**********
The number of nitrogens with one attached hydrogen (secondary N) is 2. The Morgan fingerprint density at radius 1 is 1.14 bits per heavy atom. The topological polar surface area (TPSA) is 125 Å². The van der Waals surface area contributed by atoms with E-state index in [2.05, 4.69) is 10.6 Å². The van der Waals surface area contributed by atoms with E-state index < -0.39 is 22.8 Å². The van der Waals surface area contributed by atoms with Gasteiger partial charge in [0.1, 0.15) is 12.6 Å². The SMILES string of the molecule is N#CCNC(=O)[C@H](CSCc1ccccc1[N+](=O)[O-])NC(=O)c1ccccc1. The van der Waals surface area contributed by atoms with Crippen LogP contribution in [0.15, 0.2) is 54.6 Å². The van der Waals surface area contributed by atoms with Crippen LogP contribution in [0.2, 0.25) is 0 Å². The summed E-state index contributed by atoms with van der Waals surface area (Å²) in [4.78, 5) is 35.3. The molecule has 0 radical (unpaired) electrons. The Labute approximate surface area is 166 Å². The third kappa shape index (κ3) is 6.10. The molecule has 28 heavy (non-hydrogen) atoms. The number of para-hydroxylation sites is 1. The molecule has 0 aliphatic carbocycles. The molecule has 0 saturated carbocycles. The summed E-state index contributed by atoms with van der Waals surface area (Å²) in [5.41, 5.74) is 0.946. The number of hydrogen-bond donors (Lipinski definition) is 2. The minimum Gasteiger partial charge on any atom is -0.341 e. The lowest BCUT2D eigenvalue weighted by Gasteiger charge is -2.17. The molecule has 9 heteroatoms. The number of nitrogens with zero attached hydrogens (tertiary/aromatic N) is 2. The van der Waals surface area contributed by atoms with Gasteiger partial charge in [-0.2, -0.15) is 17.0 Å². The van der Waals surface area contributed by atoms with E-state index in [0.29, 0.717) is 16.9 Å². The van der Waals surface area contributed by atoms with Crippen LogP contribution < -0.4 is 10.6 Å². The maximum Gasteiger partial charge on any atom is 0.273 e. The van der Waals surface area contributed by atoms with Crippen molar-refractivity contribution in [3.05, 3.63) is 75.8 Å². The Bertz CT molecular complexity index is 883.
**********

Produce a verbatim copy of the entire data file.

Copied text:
The number of nitrogens with one attached hydrogen (secondary N) is 2. The Morgan fingerprint density at radius 1 is 1.14 bits per heavy atom. The topological polar surface area (TPSA) is 125 Å². The van der Waals surface area contributed by atoms with E-state index in [2.05, 4.69) is 10.6 Å². The van der Waals surface area contributed by atoms with E-state index < -0.39 is 22.8 Å². The van der Waals surface area contributed by atoms with Gasteiger partial charge in [0.1, 0.15) is 12.6 Å². The SMILES string of the molecule is N#CCNC(=O)[C@H](CSCc1ccccc1[N+](=O)[O-])NC(=O)c1ccccc1. The van der Waals surface area contributed by atoms with Crippen LogP contribution in [0.15, 0.2) is 54.6 Å². The van der Waals surface area contributed by atoms with Crippen LogP contribution in [0.2, 0.25) is 0 Å². The summed E-state index contributed by atoms with van der Waals surface area (Å²) in [4.78, 5) is 35.3. The molecule has 0 radical (unpaired) electrons. The Labute approximate surface area is 166 Å². The third kappa shape index (κ3) is 6.10. The molecule has 28 heavy (non-hydrogen) atoms. The number of para-hydroxylation sites is 1. The molecule has 0 aliphatic carbocycles. The molecule has 0 saturated carbocycles. The summed E-state index contributed by atoms with van der Waals surface area (Å²) in [5.41, 5.74) is 0.946. The number of hydrogen-bond donors (Lipinski definition) is 2. The minimum Gasteiger partial charge on any atom is -0.341 e. The lowest BCUT2D eigenvalue weighted by Gasteiger charge is -2.17. The molecule has 9 heteroatoms. The number of nitrogens with zero attached hydrogens (tertiary/aromatic N) is 2. The van der Waals surface area contributed by atoms with Gasteiger partial charge in [-0.2, -0.15) is 17.0 Å². The van der Waals surface area contributed by atoms with E-state index in [0.29, 0.717) is 16.9 Å². The van der Waals surface area contributed by atoms with Crippen LogP contribution < -0.4 is 10.6 Å². The maximum Gasteiger partial charge on any atom is 0.273 e. The van der Waals surface area contributed by atoms with Crippen molar-refractivity contribution in [3.05, 3.63) is 75.8 Å². The Bertz CT molecular complexity index is 883.